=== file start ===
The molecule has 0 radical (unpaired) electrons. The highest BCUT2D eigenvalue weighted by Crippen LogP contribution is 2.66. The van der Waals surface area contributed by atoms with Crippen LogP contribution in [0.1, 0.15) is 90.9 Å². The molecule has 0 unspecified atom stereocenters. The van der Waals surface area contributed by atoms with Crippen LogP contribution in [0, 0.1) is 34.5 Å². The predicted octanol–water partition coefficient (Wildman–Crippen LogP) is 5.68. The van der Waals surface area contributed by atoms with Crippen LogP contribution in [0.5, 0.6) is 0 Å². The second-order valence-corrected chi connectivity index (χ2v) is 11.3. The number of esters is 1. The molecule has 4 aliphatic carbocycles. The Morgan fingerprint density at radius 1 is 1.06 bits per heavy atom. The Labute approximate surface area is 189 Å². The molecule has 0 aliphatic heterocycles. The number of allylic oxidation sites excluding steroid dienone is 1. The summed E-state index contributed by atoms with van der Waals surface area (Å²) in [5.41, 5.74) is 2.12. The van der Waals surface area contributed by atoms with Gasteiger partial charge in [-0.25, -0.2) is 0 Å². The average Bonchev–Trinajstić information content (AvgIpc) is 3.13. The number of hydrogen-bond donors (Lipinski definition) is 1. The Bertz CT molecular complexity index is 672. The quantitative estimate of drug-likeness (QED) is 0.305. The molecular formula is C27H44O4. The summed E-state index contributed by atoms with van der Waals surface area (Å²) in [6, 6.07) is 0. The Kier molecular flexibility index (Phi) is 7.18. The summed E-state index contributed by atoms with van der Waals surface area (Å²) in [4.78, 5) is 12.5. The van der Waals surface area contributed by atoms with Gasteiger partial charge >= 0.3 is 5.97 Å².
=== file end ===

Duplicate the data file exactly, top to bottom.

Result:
The molecule has 0 radical (unpaired) electrons. The highest BCUT2D eigenvalue weighted by Crippen LogP contribution is 2.66. The van der Waals surface area contributed by atoms with Crippen LogP contribution in [0.1, 0.15) is 90.9 Å². The molecule has 0 unspecified atom stereocenters. The van der Waals surface area contributed by atoms with Crippen LogP contribution in [0, 0.1) is 34.5 Å². The predicted octanol–water partition coefficient (Wildman–Crippen LogP) is 5.68. The van der Waals surface area contributed by atoms with Crippen LogP contribution in [0.5, 0.6) is 0 Å². The second-order valence-corrected chi connectivity index (χ2v) is 11.3. The number of esters is 1. The molecule has 4 aliphatic carbocycles. The Morgan fingerprint density at radius 1 is 1.06 bits per heavy atom. The Labute approximate surface area is 189 Å². The molecule has 0 aliphatic heterocycles. The number of allylic oxidation sites excluding steroid dienone is 1. The summed E-state index contributed by atoms with van der Waals surface area (Å²) in [5.41, 5.74) is 2.12. The van der Waals surface area contributed by atoms with Gasteiger partial charge in [-0.25, -0.2) is 0 Å². The average Bonchev–Trinajstić information content (AvgIpc) is 3.13. The number of hydrogen-bond donors (Lipinski definition) is 1. The Bertz CT molecular complexity index is 672. The quantitative estimate of drug-likeness (QED) is 0.305. The molecular formula is C27H44O4. The summed E-state index contributed by atoms with van der Waals surface area (Å²) in [6, 6.07) is 0. The Kier molecular flexibility index (Phi) is 7.18. The summed E-state index contributed by atoms with van der Waals surface area (Å²) in [4.78, 5) is 12.5. The van der Waals surface area contributed by atoms with Gasteiger partial charge >= 0.3 is 5.97 Å².